The different forms of autism overlap considerably, and there is wide variation in symptoms among children with autism that led to the concept of autism spectrum disorder.
Autism seems to be on the rise, and autism spectrum disorders affect between two and six children out of every 1,000 in the U.S. It’s unclear, though, whether the growing incidence of autism represents a real increase or just improved detection.
Early diagnosis of an autism spectrum disorder is important. That’s because detection leads to treatment, and with early treatment, a child with autism can gain improved language and social skills. Early intervention is crucial.
Signs of Autism Spectrum Disorder
Autism spectrum disorders affect three different areas of a child’s life:
- Social interaction
- Communication (nonverbal and/or verbal)
- Behaviors and interests
Each child with an autism spectrum disorder will have his or her own individual pattern of autism. Sometimes, a child’s development is delayed from birth. Other children with autism develop normally before suddenly losing social or language skills. In some children, a loss of language is the impairment. In others, unusual behaviors (like spending hours lining up toys) predominate.
Parents are usually the first to notice something is wrong. However, the diagnosis of autism is often delayed. The parents or a physician often downplay early signs of autism. They may optimistically suggest that “it’s just a phase” or a trivial delay in development. Children with a suspected autism spectrum disorder should be evaluated by a professional team with experience in diagnosing autism.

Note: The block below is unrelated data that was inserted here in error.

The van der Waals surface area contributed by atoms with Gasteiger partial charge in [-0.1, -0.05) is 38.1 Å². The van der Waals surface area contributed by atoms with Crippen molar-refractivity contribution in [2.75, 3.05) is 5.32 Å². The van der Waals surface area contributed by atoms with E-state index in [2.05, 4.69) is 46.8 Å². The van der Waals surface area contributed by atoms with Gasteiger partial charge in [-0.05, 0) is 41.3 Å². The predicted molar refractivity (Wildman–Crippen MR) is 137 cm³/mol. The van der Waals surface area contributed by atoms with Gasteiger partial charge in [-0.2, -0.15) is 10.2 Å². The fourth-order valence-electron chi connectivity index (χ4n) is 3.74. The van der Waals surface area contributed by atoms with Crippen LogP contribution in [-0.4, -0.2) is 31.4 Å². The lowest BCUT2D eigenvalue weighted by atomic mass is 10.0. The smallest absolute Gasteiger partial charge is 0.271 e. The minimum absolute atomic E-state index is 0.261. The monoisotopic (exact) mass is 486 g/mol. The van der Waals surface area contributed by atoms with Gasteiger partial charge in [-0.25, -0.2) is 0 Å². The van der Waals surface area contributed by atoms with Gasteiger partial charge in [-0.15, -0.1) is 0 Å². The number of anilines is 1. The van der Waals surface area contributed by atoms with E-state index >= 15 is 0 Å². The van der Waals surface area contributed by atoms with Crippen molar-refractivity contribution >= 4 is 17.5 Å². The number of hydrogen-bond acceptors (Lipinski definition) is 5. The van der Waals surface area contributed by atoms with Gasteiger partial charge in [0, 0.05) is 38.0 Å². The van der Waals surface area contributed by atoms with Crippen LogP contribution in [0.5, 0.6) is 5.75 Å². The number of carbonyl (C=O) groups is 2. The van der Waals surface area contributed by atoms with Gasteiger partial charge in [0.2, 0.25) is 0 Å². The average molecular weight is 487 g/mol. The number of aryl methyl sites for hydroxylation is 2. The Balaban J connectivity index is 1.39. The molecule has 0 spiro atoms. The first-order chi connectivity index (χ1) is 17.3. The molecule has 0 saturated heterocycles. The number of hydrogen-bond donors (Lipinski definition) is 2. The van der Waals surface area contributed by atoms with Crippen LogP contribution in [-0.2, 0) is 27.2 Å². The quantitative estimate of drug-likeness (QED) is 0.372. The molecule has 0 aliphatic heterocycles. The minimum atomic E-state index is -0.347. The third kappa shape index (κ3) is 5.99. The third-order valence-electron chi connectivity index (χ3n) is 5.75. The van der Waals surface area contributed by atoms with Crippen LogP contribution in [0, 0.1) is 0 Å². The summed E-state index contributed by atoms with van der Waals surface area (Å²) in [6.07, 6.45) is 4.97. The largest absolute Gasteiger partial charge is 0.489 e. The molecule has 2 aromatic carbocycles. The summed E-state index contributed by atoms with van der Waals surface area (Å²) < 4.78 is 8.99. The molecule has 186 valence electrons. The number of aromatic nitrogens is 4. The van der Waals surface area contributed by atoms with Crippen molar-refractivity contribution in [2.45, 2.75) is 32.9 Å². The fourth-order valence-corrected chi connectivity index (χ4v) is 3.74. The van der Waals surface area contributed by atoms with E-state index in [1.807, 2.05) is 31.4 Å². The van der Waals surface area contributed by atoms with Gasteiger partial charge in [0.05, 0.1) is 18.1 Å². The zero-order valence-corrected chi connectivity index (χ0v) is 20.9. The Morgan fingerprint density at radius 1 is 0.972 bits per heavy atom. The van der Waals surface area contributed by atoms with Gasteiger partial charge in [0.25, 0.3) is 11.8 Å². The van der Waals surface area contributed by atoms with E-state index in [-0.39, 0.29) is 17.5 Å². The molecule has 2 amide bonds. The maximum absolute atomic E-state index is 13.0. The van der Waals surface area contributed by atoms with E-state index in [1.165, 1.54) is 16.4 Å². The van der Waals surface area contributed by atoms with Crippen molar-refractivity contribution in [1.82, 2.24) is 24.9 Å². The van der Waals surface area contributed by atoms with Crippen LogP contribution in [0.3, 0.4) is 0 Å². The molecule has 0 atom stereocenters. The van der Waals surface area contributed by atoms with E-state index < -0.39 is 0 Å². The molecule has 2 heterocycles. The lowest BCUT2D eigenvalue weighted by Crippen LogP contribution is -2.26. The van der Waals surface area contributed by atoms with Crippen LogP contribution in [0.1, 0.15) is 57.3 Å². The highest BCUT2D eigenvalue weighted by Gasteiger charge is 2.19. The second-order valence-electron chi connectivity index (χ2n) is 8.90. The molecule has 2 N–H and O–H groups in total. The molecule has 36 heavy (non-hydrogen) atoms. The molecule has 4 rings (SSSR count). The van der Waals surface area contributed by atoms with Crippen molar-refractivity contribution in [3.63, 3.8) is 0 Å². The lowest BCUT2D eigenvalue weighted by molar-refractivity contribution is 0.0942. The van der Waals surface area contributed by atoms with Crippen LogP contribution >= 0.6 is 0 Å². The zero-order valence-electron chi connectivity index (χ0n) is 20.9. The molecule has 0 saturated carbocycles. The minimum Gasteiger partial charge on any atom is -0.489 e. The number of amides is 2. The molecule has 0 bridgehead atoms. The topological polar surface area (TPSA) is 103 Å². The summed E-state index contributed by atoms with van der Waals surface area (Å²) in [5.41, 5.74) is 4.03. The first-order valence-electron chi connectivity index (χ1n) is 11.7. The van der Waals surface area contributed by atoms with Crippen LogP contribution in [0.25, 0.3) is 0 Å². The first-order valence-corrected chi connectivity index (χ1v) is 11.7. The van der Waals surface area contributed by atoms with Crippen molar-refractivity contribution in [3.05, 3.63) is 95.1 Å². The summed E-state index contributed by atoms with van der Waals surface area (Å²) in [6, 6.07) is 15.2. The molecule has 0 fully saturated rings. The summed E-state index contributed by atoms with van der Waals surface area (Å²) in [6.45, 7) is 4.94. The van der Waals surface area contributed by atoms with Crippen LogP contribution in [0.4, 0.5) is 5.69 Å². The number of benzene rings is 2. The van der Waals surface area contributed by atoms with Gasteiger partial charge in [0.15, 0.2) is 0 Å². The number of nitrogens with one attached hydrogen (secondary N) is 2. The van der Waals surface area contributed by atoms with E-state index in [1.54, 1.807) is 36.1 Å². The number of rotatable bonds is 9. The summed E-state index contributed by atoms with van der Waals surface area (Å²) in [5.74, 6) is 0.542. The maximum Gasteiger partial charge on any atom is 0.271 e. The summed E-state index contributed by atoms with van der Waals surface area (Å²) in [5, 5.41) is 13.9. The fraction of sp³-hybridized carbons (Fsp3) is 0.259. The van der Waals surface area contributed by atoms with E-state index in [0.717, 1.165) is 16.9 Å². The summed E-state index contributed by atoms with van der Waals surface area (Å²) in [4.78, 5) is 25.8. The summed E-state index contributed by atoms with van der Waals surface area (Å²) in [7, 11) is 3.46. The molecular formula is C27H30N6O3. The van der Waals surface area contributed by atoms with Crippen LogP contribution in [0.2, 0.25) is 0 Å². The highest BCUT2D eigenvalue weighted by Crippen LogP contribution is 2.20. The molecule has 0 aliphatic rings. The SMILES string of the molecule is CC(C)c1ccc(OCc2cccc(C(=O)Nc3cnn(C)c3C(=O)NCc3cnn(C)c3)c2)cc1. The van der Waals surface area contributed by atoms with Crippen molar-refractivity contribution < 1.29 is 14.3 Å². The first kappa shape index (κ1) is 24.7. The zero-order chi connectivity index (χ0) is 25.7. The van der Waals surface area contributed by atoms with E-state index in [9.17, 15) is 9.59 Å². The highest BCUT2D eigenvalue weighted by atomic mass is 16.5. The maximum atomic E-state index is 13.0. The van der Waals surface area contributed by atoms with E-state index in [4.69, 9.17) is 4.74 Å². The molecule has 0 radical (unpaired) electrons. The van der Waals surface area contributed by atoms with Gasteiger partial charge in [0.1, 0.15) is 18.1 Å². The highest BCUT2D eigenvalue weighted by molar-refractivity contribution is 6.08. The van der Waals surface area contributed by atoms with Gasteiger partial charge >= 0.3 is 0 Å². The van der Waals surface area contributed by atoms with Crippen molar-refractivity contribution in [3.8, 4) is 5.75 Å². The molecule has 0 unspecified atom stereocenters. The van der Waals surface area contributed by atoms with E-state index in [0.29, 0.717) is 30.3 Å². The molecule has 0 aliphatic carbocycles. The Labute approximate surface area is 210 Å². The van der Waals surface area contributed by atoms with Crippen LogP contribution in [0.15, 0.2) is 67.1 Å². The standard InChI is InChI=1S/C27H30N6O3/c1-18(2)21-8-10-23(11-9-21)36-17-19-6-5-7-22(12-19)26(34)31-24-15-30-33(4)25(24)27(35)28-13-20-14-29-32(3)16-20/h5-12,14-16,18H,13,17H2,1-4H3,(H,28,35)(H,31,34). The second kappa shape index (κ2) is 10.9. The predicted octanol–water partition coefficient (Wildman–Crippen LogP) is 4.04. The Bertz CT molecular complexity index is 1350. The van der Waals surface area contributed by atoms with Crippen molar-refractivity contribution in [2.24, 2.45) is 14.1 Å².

There are three main types of autism spectrum disorder, and two rare, severe autistic-like conditions:
- Asperger’s Syndrome
- Pervasive developmental disorder, not otherwise specified (PDD-NOS)
- Autistic disorder
- Rett syndrome
- Childhood disintegrative disorder
The mildest form of autism, Asperger’s syndrome affects boys three times more often than girls. Children with Asperger’s syndrome become obsessively interested in a single object or topic. They often learn all about their preferred subject, and discuss it nonstop. Their social skills are markedly impaired, though. They are often awkward and uncoordinated physically.
Because Asperger’s syndrome is mild compared to other autism spectrum disorders, some doctors call it “high-functioning autism.” As children with Asperger’s syndrome enter young adulthood, though, they are at high risk for anxiety and depression.
Pervasive Developmental Disorder, Not Otherwise Specified (PDD-NOS)
This diagnosis applies to most children with autistic spectrum disorder. Children whose autism is more severe than Asperger’s syndrome but not as severe as autistic disorder are diagnosed with PDD-NOS.